‘I go to Aldi for all my veg, then mop up in Tesco.’
‘I’m trying to get them to eat healthy – but all they want is fish fingers and chips. So, I boiled some potatoes and put them with some faggots – all they had to do was microwave them – but they still wanted fish fingers and chips.’
TAPS – Television Arts Performance Showcase were an organisation whose aim was to discover and develop scriptwriters for television. They did pretty good for a long time then, I believe, the recession put paid to them in 2009.
I was involved in a number of their schemes and wrote a short drama with them in 2006. The drama “Bumps in the Night” never quite made it to production. Anyway I thought I’d put the script up here in the faint hope that someone will be interested in it, or at least to give an example of a tv drama script, the length of an episode of a soap opera on ITV.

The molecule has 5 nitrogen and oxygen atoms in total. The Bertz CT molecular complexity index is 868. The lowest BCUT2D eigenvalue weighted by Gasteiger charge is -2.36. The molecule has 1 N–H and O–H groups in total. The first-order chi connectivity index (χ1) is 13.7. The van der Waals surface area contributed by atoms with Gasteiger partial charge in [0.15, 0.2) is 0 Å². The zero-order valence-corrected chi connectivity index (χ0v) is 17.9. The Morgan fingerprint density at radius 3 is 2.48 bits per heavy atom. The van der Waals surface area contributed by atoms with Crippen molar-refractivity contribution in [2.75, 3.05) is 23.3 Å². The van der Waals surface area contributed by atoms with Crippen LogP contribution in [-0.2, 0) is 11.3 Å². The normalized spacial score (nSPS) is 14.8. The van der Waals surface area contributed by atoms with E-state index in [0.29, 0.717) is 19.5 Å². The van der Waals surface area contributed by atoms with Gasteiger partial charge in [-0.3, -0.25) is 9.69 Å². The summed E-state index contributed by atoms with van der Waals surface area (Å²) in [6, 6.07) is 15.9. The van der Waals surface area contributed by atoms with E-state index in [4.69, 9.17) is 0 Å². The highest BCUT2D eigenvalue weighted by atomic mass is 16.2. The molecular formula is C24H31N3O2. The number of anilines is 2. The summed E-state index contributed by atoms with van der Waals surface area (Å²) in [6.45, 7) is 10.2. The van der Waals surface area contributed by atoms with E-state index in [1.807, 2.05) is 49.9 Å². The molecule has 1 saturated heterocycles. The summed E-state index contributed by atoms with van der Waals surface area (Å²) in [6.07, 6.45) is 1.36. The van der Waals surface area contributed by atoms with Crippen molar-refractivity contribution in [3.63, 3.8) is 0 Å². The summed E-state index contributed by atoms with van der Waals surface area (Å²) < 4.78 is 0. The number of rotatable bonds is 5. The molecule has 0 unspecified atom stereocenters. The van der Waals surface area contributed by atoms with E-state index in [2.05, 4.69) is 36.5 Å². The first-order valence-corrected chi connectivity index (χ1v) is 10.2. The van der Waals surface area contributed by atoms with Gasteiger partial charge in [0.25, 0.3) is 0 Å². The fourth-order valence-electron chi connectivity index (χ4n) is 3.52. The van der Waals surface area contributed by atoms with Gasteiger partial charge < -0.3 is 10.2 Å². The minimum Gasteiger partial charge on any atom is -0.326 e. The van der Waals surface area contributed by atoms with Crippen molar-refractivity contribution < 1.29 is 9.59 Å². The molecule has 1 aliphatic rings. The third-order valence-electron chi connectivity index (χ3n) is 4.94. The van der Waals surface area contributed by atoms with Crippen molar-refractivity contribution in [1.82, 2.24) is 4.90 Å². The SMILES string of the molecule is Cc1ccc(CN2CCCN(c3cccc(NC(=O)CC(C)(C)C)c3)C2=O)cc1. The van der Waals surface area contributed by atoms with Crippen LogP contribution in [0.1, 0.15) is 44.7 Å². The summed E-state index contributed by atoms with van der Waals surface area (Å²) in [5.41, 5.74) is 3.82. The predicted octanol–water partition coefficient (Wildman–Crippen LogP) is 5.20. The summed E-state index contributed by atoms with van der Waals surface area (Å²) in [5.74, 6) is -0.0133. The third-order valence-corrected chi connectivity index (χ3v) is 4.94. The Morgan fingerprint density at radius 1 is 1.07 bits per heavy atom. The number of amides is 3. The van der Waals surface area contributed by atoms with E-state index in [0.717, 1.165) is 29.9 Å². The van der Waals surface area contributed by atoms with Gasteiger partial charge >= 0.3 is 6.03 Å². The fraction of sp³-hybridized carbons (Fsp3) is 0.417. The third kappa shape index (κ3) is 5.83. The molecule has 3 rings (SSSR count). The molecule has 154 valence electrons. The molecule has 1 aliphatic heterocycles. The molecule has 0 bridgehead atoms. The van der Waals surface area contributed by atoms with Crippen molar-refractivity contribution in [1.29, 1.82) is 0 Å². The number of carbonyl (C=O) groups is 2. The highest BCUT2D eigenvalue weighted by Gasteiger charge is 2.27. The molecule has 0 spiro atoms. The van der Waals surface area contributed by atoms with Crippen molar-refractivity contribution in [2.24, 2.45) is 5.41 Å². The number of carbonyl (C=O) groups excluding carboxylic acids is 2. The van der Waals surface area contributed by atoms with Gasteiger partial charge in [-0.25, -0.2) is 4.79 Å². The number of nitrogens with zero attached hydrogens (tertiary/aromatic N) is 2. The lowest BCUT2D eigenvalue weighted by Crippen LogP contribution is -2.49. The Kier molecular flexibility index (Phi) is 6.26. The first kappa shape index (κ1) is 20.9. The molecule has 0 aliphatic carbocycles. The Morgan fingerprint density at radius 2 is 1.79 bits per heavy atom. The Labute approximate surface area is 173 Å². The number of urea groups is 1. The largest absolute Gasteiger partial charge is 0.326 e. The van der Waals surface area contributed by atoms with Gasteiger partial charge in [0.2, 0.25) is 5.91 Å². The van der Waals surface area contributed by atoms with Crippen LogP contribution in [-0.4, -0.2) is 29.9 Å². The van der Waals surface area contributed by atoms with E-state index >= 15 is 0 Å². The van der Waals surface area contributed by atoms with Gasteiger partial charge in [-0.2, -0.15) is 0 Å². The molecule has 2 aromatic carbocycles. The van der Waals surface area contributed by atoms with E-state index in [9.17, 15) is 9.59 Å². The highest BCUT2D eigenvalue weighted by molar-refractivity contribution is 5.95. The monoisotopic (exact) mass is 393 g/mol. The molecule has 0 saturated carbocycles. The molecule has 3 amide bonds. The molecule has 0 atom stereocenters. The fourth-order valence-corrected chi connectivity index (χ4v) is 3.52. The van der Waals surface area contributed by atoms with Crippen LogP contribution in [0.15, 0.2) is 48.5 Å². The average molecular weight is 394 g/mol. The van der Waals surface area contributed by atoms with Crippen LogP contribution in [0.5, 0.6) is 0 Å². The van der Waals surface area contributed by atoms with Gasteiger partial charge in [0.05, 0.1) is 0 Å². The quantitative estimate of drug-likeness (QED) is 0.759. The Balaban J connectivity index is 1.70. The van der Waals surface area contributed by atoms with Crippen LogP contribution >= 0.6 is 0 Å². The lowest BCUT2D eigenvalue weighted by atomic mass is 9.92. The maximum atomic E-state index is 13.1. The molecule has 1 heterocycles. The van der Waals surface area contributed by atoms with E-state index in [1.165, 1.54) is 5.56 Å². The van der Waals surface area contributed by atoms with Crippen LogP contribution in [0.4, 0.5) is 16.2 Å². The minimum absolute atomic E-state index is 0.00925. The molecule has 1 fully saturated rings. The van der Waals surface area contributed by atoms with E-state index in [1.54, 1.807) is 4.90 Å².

The nostalgic mood continues. Here are the first two episodes of a soap-opera / drama thing I started writing specifically for publication on the Internet in its early days – 1996. The idea was that it would be published online in short sharp episodes using only text in a visual style, though there were always plans to add pictures and possibly videos when the technology got fast enough to make that viable. Maybe it’s time to do that now?
This is a script developed with TAPS with a view to getting it produced by ITV for the It’s My Shout scheme. In the end it didn’t make the final cut but got as far as a reading and development at the BBC studios in Cardiff.